Figure 2

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What is the fossil record and what can it teach us?

Fossils record the history of the earth from the beginning of life to the present day. We can learn a lot from the fossil record such as - what forms of life existed thousands of years ago and how they evolved, major events of the past, and the behaviour of ancient animals. The main thing that the fossil record can teach us is about the animals and plants that lived in the past. We can learn what they looked like, where they lived, and in what time period. We can also learn about how ancient creatures evolved. For example, by looking at ancient fossils, we can see how over millions of years, some fish grew legs, lost their gills and evolved into amphibians. Fossils also tell us about major events of the past. When we see a point in the fossil record where most of the species that we were seeing before are suddenly gone, this tells us that there was a mass extinction (die off). If we find a large heap of fossils this could mean that there was a flood that piled them together. We can also learn something about the behaviour of ancient animals from fossils. If we find lots of different types of fossilized footprints leading to and away from a certain place, we can guess that that was a water hole. We can look at fossilized droppings to tell what the animal ate. If we find an animal very close to its nest, it may suggest that it was taking care of its young. These are some examples of things we have learned from fossils. Figure 3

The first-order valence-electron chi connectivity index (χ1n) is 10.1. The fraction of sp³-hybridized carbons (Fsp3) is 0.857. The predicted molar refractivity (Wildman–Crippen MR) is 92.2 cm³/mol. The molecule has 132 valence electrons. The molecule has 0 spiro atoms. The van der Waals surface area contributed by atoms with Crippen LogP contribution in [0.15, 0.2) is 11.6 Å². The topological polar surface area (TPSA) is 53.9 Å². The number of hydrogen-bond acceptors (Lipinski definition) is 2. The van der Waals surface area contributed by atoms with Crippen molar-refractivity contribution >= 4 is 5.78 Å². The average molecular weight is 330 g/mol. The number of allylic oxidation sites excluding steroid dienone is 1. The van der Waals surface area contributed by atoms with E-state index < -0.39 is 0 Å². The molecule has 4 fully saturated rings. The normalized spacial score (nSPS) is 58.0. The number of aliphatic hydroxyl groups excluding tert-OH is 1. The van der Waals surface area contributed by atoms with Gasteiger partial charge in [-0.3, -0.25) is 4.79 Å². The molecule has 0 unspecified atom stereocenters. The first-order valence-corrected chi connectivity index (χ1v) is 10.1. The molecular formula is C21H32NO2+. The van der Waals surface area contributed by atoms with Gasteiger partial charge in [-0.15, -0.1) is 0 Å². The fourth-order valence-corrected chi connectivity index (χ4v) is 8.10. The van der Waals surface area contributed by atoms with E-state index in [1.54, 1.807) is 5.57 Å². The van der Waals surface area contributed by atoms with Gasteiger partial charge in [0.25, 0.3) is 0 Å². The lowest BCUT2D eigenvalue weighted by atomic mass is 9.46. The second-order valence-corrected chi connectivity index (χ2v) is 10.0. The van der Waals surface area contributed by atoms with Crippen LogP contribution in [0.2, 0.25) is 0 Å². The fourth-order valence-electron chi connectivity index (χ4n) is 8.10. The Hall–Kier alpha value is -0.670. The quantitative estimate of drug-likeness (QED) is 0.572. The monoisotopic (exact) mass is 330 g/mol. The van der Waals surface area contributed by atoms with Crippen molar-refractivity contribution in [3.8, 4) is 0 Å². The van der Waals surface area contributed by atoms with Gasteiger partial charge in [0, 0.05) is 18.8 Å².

How can you distinguish fossils from other rocks?